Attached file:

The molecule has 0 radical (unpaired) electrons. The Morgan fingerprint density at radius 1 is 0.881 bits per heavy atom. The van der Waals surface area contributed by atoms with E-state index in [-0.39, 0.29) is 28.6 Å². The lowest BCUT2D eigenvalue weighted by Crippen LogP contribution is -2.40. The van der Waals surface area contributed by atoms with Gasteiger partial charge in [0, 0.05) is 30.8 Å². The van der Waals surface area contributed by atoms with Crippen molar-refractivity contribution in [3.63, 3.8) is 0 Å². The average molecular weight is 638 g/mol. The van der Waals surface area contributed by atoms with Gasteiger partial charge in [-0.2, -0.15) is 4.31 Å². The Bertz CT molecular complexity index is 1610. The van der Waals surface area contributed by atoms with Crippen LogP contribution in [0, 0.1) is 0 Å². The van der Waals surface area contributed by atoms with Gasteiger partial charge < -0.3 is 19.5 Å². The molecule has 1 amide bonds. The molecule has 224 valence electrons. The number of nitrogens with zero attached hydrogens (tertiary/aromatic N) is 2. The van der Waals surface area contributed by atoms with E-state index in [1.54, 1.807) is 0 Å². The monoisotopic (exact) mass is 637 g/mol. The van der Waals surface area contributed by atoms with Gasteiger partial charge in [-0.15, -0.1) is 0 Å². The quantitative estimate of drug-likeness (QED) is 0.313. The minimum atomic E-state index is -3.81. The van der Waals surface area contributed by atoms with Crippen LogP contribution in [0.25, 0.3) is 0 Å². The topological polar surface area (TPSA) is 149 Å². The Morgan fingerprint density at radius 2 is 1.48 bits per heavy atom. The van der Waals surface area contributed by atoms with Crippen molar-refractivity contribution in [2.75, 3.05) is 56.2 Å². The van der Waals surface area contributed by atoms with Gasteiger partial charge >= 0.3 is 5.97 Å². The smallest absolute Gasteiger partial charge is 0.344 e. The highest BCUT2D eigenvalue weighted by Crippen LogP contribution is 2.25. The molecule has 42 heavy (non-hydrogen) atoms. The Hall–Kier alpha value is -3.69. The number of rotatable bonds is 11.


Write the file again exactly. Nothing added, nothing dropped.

The molecule has 0 radical (unpaired) electrons. The Morgan fingerprint density at radius 1 is 0.881 bits per heavy atom. The van der Waals surface area contributed by atoms with E-state index in [-0.39, 0.29) is 28.6 Å². The lowest BCUT2D eigenvalue weighted by Crippen LogP contribution is -2.40. The van der Waals surface area contributed by atoms with Gasteiger partial charge in [0, 0.05) is 30.8 Å². The van der Waals surface area contributed by atoms with Crippen molar-refractivity contribution in [3.63, 3.8) is 0 Å². The average molecular weight is 638 g/mol. The van der Waals surface area contributed by atoms with Gasteiger partial charge in [-0.2, -0.15) is 4.31 Å². The Bertz CT molecular complexity index is 1610. The van der Waals surface area contributed by atoms with Crippen LogP contribution in [0, 0.1) is 0 Å². The van der Waals surface area contributed by atoms with Gasteiger partial charge < -0.3 is 19.5 Å². The molecule has 1 amide bonds. The molecule has 224 valence electrons. The number of nitrogens with zero attached hydrogens (tertiary/aromatic N) is 2. The van der Waals surface area contributed by atoms with E-state index in [1.54, 1.807) is 0 Å². The monoisotopic (exact) mass is 637 g/mol. The van der Waals surface area contributed by atoms with Gasteiger partial charge in [-0.15, -0.1) is 0 Å². The quantitative estimate of drug-likeness (QED) is 0.313. The minimum atomic E-state index is -3.81. The van der Waals surface area contributed by atoms with Crippen LogP contribution in [0.25, 0.3) is 0 Å². The topological polar surface area (TPSA) is 149 Å². The Morgan fingerprint density at radius 2 is 1.48 bits per heavy atom. The van der Waals surface area contributed by atoms with Crippen molar-refractivity contribution in [2.75, 3.05) is 56.2 Å². The van der Waals surface area contributed by atoms with Gasteiger partial charge >= 0.3 is 5.97 Å². The smallest absolute Gasteiger partial charge is 0.344 e. The highest BCUT2D eigenvalue weighted by Crippen LogP contribution is 2.25. The molecule has 42 heavy (non-hydrogen) atoms. The Hall–Kier alpha value is -3.69. The number of rotatable bonds is 11.